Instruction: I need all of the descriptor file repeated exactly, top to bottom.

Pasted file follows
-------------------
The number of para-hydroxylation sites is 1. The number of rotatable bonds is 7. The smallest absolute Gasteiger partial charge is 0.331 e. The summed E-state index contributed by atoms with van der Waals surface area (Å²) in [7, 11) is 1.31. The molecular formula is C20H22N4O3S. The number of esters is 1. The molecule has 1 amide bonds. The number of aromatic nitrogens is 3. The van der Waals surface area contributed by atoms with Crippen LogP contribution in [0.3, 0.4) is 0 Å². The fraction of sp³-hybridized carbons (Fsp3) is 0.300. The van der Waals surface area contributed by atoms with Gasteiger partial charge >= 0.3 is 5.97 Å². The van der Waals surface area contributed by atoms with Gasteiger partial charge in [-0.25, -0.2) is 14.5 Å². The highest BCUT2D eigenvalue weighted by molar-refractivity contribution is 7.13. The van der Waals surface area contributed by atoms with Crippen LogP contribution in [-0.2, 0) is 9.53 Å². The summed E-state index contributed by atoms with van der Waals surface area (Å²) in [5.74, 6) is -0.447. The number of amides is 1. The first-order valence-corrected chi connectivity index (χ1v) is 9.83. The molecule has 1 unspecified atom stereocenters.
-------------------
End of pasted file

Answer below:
The number of para-hydroxylation sites is 1. The number of rotatable bonds is 7. The smallest absolute Gasteiger partial charge is 0.331 e. The summed E-state index contributed by atoms with van der Waals surface area (Å²) in [7, 11) is 1.31. The molecular formula is C20H22N4O3S. The number of esters is 1. The molecule has 1 amide bonds. The number of aromatic nitrogens is 3. The van der Waals surface area contributed by atoms with Crippen LogP contribution in [0.3, 0.4) is 0 Å². The fraction of sp³-hybridized carbons (Fsp3) is 0.300. The van der Waals surface area contributed by atoms with Gasteiger partial charge >= 0.3 is 5.97 Å². The van der Waals surface area contributed by atoms with Gasteiger partial charge in [-0.25, -0.2) is 14.5 Å². The highest BCUT2D eigenvalue weighted by molar-refractivity contribution is 7.13. The van der Waals surface area contributed by atoms with Crippen LogP contribution in [-0.2, 0) is 9.53 Å². The summed E-state index contributed by atoms with van der Waals surface area (Å²) in [5.74, 6) is -0.447. The number of amides is 1. The first-order valence-corrected chi connectivity index (χ1v) is 9.83. The molecule has 1 unspecified atom stereocenters.